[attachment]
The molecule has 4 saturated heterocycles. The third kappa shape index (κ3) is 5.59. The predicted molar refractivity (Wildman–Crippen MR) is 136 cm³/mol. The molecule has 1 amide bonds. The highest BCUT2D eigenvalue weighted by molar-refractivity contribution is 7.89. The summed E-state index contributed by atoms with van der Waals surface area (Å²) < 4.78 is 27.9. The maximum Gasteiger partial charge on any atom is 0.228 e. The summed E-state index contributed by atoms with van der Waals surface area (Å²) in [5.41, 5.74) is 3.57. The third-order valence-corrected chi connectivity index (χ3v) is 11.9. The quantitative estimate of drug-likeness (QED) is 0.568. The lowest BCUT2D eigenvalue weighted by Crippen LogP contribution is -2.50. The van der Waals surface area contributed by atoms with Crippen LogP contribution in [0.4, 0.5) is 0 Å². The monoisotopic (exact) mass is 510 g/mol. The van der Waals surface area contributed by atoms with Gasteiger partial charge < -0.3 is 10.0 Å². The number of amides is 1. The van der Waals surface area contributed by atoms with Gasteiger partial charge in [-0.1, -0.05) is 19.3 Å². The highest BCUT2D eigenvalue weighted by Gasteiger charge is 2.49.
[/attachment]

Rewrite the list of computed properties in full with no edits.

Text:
The molecule has 4 saturated heterocycles. The third kappa shape index (κ3) is 5.59. The predicted molar refractivity (Wildman–Crippen MR) is 136 cm³/mol. The molecule has 1 amide bonds. The highest BCUT2D eigenvalue weighted by molar-refractivity contribution is 7.89. The summed E-state index contributed by atoms with van der Waals surface area (Å²) < 4.78 is 27.9. The maximum Gasteiger partial charge on any atom is 0.228 e. The summed E-state index contributed by atoms with van der Waals surface area (Å²) in [5.41, 5.74) is 3.57. The third-order valence-corrected chi connectivity index (χ3v) is 11.9. The quantitative estimate of drug-likeness (QED) is 0.568. The lowest BCUT2D eigenvalue weighted by Crippen LogP contribution is -2.50. The van der Waals surface area contributed by atoms with Crippen LogP contribution in [0.4, 0.5) is 0 Å². The monoisotopic (exact) mass is 510 g/mol. The van der Waals surface area contributed by atoms with Gasteiger partial charge < -0.3 is 10.0 Å². The number of amides is 1. The van der Waals surface area contributed by atoms with Gasteiger partial charge in [-0.1, -0.05) is 19.3 Å². The highest BCUT2D eigenvalue weighted by Gasteiger charge is 2.49.